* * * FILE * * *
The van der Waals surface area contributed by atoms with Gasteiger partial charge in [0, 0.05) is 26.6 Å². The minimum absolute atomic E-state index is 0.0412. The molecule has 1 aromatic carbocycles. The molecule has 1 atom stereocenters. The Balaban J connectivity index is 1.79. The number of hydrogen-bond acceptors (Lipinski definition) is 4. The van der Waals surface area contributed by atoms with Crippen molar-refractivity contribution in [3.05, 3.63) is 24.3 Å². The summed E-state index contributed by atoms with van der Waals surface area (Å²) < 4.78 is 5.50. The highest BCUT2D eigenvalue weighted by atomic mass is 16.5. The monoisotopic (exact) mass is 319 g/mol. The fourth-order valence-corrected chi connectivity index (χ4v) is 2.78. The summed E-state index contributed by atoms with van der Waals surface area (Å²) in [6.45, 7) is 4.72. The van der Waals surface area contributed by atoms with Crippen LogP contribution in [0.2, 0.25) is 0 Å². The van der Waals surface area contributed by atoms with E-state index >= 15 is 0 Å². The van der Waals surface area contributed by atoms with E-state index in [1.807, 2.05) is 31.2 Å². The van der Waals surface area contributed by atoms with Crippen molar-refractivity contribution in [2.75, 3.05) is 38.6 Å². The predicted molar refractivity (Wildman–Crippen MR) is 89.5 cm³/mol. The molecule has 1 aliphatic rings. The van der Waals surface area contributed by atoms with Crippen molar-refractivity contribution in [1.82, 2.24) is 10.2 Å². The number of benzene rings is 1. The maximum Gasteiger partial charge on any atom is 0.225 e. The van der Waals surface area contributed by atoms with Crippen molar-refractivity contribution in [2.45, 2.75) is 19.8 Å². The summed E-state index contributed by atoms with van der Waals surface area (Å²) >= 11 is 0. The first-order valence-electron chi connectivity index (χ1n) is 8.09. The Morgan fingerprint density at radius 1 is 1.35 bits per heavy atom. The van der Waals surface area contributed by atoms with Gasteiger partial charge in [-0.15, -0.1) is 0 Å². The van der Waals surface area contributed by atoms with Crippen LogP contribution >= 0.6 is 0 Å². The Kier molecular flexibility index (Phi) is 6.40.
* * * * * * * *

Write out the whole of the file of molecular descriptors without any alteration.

The van der Waals surface area contributed by atoms with Gasteiger partial charge in [0, 0.05) is 26.6 Å². The minimum absolute atomic E-state index is 0.0412. The molecule has 1 aromatic carbocycles. The molecule has 1 atom stereocenters. The Balaban J connectivity index is 1.79. The number of hydrogen-bond acceptors (Lipinski definition) is 4. The van der Waals surface area contributed by atoms with Crippen molar-refractivity contribution in [3.05, 3.63) is 24.3 Å². The summed E-state index contributed by atoms with van der Waals surface area (Å²) < 4.78 is 5.50. The highest BCUT2D eigenvalue weighted by atomic mass is 16.5. The monoisotopic (exact) mass is 319 g/mol. The fourth-order valence-corrected chi connectivity index (χ4v) is 2.78. The summed E-state index contributed by atoms with van der Waals surface area (Å²) in [6.45, 7) is 4.72. The van der Waals surface area contributed by atoms with Crippen LogP contribution in [0.2, 0.25) is 0 Å². The van der Waals surface area contributed by atoms with E-state index >= 15 is 0 Å². The van der Waals surface area contributed by atoms with E-state index in [1.807, 2.05) is 31.2 Å². The van der Waals surface area contributed by atoms with Crippen molar-refractivity contribution in [2.75, 3.05) is 38.6 Å². The predicted molar refractivity (Wildman–Crippen MR) is 89.5 cm³/mol. The molecule has 1 aliphatic rings. The van der Waals surface area contributed by atoms with Crippen molar-refractivity contribution in [1.82, 2.24) is 10.2 Å². The number of benzene rings is 1. The maximum Gasteiger partial charge on any atom is 0.225 e. The van der Waals surface area contributed by atoms with Crippen molar-refractivity contribution in [2.45, 2.75) is 19.8 Å². The summed E-state index contributed by atoms with van der Waals surface area (Å²) >= 11 is 0. The first-order valence-electron chi connectivity index (χ1n) is 8.09. The Morgan fingerprint density at radius 1 is 1.35 bits per heavy atom. The van der Waals surface area contributed by atoms with Gasteiger partial charge in [-0.15, -0.1) is 0 Å². The van der Waals surface area contributed by atoms with Crippen LogP contribution >= 0.6 is 0 Å². The Kier molecular flexibility index (Phi) is 6.40.